Last Tuesday we dedicated a whole morning to art and culture, one offered by the city of Florence and its Uffizi Museum!
The Uffizi Gallery, together with the Vatican Museums in Rome, is among the most visited museums in the world so we decided to take a close look at its treasures.
A very good guide accompanied us in this splendid journey through the Uffizi for a 3 hour tour (following a longer than usual itinerary, since normally most tours last about an 1 hour and a half) telling us about both the history of the museum as well as interesting tidbits of information, such as: did you know the area in which the Uffizi are located used to be a harbor back in Roman times? And that up until the Uffizi were built, the area was considered one of the most disreputable neighborhoods in Florence? We didn’t! :)
She gave us a brief rundown of the history of the Medici family, the most important dynasty in Florence and pretty important to begin to understand most of what is Florence and its history.
Thanks to the Medici family, the city can boast one of the largest cultural and artistic heritages in the world.
Book your Guided Tour of the Uffizi Gallery and explore the museum accompanied by an art history expert!
The beginning of the tour:
The Last of the Medici and the First Floor
Our path started at the ground floor when our guide pointed out the portrait of Anna Maria dei Medici hung in the middle of the wall as you’re about to enter the museum (near the cloakroom).
Anna Maria is important for the history of the museum and city since, as the last surviving member of the Medici family, she left everything to the Lorraine family with a special stipulation: the Lorraines could not take away from Florence any of the art collections the Medici had amassed, defining these as State property to be left to the enjoyment of the public, including foreign visitors to the city. We therefore have her to thank for all of the precious artworks preserved in Florence, which surely contribute to it being considered the second travel destination in the world.
Climbing the first flight of stairs, we stop at a wooden door. Our guide says that his door, designed by Buontalenti, is the last of what’s left of the Medicean theater created here by request of Francesco I dei Medici (1541-1587), who loved attending performances. Today, the only remaining pieces of the theater are the door and the wooden beams of the theater’s ceiling, which can be still be seen in the Botticelli rooms.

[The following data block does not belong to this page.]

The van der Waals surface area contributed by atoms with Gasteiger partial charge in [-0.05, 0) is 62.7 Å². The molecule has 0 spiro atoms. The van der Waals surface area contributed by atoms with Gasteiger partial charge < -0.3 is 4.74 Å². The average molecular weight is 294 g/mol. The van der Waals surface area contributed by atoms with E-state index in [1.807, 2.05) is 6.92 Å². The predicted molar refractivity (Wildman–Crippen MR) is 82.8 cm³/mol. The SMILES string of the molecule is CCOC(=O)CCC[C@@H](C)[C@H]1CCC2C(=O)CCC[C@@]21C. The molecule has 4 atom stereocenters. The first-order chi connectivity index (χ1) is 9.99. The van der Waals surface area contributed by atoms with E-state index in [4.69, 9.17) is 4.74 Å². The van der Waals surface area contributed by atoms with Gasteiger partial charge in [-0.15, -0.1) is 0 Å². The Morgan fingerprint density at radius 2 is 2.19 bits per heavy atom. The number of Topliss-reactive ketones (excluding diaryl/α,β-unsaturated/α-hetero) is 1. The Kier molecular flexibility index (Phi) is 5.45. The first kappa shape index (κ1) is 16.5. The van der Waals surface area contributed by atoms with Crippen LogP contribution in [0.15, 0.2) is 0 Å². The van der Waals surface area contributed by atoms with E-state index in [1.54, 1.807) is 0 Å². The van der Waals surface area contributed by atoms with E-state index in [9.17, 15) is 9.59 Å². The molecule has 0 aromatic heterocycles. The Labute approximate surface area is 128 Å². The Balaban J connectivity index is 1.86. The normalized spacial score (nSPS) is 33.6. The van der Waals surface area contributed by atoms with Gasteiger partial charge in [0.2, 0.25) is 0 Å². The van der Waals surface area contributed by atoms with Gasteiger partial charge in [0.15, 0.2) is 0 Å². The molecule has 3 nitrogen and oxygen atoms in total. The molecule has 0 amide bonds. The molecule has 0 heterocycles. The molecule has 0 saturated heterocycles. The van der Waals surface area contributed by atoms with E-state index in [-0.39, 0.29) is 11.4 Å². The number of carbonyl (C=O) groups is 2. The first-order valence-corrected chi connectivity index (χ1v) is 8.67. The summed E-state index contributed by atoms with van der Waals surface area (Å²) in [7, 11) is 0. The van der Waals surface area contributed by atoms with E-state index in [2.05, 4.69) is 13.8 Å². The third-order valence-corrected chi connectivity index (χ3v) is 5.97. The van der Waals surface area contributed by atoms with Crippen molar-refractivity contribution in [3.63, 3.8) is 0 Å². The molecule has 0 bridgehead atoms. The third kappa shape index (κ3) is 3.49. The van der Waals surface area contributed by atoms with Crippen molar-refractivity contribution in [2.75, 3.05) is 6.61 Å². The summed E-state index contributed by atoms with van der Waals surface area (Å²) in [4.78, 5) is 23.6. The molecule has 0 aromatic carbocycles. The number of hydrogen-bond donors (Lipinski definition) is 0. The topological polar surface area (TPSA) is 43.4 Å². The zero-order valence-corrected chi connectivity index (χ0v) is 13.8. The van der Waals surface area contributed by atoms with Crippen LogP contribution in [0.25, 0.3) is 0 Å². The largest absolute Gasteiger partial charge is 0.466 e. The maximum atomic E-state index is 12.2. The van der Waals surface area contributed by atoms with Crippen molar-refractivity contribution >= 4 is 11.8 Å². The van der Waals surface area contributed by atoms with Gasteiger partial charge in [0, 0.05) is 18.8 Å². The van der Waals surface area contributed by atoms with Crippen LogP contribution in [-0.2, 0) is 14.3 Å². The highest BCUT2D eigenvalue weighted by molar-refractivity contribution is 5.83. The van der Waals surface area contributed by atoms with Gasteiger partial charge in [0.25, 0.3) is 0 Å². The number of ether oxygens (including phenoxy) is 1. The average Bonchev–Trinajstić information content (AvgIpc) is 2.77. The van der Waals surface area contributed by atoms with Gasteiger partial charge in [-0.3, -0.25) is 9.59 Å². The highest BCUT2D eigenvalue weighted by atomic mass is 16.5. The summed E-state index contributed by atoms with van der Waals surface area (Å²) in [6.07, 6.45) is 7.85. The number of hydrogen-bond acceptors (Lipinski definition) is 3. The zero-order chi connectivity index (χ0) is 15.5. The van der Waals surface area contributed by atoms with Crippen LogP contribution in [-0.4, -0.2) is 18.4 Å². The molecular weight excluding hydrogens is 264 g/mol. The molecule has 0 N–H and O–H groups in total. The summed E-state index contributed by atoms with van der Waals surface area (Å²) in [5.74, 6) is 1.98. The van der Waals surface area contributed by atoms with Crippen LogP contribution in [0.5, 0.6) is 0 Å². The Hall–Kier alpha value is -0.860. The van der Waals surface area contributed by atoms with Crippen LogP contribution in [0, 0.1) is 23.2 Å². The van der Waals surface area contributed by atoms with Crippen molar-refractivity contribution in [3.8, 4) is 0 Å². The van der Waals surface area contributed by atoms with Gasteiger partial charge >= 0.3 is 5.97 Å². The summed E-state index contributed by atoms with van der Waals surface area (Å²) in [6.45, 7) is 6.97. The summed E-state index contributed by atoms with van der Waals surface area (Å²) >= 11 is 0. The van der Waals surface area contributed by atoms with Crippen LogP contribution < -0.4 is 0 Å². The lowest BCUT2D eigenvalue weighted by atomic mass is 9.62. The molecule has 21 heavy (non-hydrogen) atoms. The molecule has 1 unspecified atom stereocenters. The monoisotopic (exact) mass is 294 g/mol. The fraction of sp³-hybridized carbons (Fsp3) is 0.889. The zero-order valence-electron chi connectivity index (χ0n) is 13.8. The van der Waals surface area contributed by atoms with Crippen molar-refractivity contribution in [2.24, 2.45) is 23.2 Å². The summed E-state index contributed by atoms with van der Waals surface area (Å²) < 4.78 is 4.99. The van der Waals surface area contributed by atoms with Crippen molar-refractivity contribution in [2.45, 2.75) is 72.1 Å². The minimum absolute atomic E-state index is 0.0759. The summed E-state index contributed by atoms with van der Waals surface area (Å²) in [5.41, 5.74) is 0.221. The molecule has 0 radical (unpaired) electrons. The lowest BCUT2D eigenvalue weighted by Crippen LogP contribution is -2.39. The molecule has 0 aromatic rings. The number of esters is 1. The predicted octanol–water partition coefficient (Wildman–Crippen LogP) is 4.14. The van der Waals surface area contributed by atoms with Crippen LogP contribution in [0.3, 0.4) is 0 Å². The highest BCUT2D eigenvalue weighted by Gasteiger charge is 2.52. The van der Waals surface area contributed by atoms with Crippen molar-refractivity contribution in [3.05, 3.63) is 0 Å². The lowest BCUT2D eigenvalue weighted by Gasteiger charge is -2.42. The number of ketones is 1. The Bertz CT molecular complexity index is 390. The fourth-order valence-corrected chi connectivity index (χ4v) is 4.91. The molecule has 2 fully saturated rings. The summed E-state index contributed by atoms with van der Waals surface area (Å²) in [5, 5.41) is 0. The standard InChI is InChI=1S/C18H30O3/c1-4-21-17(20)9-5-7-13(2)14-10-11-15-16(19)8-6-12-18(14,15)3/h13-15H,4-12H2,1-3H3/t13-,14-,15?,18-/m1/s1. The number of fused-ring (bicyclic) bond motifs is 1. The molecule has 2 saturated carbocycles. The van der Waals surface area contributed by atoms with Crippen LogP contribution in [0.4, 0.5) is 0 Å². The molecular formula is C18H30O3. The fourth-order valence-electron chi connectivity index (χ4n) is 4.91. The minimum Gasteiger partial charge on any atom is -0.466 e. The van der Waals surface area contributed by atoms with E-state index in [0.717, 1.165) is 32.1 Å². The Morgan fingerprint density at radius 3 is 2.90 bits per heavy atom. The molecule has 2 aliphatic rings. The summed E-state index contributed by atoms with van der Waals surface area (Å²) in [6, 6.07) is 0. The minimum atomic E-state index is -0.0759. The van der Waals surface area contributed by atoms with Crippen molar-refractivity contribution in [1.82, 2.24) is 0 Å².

Second Floor: Vestibule and Eastern Corridor
Continuing on to the second floor, we arrive at the Lorraine Atrium which precedes the entrance into the the main corridor and museum rooms. Here the marble busts set out side by side include members of the Medici and Lorraine family, from Francesco I to Gian Gastone, welcoming you to the museum!
Among these is the bust of Vittoria della Rovere, the last member of the Della Rovere dynasty from Urbino, daughter of Federico Ubaldo della Rovere and Claudia dei Medici and married to Ferdinando II de' Medici, Grand Duke of Tuscany. The guide focused our attention on the woman because she is particularly important for many art pieces in the museum, bringing to Florence artworks collected by her extinct family as dowry.
From the vestibule, you then pass by the ticket collector and enter into the Eastern Corridor, whose ceiling is richly decorated in splendid grotesque , painted between 1579 and 1581.
Second Floor: the Main Rooms
From this corridor, we can access the first rooms of the museum. The rooms are set out in chronological order, from ancient works to the newest and divided by art period and artist.